Beeston & District First Responders
PRIDE OF BEESTON WINNERS 2015
We are volunteer Community First Responders who live or work within Beeston and the surrounding districts. We work in partnership with East Midlands Ambulance Service (EMAS) and respond to life threatening emergency medical calls within our area, providing vital assistance to people who are ill, prior to the arrival of the Emergency Ambulance.
When a "999" call is made within our local area, the Ambulance Service despatch an Emergency Ambulance as normal to the scene, at the same time they will contact the Community First Responder who is on-duty. Because of our locality, we can often arrive first and begin life saving measures before the arrival of the Ambulance Crew.
How it works: When a "999" call is made within our local area, the Ambulance Service despatch an Emergency Ambulance as normal to the scene, at the same time they will contact the Community First Responder who is on-duty. Because of our location, we can often arrive first and begin to treat the patient by:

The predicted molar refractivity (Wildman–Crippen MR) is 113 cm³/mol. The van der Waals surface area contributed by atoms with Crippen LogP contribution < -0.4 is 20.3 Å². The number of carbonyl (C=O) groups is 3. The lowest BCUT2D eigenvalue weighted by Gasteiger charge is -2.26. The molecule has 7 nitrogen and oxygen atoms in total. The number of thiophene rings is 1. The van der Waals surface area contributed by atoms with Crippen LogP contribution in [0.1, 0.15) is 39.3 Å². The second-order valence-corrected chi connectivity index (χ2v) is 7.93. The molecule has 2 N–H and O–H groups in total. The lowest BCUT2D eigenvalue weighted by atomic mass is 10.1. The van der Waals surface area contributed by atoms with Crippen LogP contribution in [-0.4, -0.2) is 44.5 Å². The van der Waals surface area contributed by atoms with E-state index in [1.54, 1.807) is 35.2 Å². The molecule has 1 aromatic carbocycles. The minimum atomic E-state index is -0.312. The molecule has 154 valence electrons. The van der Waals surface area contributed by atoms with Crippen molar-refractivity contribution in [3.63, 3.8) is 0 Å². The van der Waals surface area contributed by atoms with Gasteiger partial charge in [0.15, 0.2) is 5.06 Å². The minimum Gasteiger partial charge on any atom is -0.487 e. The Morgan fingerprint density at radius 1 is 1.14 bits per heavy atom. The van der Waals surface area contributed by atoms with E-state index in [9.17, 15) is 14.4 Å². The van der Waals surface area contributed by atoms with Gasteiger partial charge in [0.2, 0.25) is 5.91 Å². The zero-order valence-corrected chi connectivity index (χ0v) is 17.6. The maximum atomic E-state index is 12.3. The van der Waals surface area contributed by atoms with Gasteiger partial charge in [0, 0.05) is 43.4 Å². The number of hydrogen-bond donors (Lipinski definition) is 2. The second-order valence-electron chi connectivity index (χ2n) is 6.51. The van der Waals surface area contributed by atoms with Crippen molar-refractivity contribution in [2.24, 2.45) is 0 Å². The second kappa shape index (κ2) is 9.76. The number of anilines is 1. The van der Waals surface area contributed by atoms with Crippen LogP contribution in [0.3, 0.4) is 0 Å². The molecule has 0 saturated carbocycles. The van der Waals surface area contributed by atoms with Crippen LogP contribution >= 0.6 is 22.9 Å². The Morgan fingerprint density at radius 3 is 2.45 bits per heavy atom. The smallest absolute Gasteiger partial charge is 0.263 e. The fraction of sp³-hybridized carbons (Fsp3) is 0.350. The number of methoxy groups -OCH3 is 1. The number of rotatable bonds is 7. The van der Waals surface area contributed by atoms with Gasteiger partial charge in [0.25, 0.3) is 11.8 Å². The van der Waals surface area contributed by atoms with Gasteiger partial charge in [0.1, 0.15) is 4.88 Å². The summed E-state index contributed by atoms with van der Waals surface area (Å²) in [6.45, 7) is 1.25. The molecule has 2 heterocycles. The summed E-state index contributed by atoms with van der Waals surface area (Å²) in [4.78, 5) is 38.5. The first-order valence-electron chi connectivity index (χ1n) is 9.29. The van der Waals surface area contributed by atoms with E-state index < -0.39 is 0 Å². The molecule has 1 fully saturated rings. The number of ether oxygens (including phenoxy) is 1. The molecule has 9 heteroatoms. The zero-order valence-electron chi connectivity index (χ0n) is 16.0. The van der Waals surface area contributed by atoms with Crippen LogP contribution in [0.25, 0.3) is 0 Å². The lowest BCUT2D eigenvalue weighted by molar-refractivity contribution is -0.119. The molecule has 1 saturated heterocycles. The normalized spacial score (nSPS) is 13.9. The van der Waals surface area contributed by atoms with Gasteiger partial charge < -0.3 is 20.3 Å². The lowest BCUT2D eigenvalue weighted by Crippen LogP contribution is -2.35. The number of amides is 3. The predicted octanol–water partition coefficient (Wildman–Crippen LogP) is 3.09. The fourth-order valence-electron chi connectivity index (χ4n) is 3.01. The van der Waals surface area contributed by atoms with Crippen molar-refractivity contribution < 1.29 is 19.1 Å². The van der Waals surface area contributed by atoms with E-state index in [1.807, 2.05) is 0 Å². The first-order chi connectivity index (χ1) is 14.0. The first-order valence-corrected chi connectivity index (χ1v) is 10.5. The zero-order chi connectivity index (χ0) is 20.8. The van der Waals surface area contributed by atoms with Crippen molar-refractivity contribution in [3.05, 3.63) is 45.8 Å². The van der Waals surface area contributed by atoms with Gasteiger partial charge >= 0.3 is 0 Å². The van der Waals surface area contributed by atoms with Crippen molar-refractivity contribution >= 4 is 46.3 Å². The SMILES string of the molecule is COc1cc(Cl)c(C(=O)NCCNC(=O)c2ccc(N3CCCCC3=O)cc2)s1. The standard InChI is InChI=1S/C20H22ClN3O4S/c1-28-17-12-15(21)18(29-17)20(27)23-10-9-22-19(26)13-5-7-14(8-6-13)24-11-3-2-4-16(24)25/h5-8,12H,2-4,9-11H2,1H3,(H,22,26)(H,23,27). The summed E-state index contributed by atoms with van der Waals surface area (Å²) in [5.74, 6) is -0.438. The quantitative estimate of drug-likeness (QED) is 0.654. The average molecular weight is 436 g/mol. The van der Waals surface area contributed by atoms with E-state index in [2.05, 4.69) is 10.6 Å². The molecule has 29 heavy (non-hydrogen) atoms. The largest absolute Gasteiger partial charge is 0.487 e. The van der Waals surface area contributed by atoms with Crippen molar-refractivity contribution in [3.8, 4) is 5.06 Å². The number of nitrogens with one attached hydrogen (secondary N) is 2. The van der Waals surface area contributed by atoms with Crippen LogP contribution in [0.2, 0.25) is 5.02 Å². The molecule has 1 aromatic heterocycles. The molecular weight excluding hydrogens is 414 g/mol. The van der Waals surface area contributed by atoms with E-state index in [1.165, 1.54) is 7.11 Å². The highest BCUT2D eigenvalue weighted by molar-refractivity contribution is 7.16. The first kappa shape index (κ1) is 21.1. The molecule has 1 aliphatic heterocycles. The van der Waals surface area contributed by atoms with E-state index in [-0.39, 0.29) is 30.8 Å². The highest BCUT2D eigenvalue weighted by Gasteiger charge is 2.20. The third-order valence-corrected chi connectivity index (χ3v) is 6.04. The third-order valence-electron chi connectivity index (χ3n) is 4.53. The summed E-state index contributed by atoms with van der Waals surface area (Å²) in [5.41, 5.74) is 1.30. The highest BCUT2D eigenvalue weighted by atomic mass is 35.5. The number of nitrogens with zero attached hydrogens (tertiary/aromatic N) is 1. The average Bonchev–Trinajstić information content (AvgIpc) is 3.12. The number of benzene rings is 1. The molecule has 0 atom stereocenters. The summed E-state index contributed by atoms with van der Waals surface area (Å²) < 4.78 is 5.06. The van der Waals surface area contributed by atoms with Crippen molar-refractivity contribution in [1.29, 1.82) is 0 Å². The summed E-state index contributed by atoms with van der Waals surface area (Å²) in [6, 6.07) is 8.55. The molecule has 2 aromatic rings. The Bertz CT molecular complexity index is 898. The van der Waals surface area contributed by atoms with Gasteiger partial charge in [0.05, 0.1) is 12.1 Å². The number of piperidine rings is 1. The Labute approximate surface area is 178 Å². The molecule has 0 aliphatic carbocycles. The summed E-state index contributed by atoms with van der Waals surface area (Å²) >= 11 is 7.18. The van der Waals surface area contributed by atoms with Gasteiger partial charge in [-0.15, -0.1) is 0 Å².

Early access to defibrillation: In cases where the patient has suffered a cardiac arrest, the most vital piece of equipment the First Responders carry, called the defibrillator, would be used to deliver a controlled shock to attempt to put the patients heart back into a normal rhythm.
In theses circumstances the patient's heart needs to receive a shock as quickly as possible, ideally within the first 5 to 10 minutes after they have collapsed. The quicker this can happen, the better the chances of survival.
A heart defibrillator costs approx. £1500.00, but this piece of equipment can mean the difference between life and death for some people.
We currently have a team of 8 Community First Responders who have been trained by East Midlands Ambulance Service. The group was set up in November 2012 By Founder Member Pete Parks. We provide as much cover as we can on a rota basis around our current work and lifestyles. We respond to call-outs within a 6-8 mile radius of Beeston, in Nottinghamshire, following a "999" call when requested by Ambulance Control.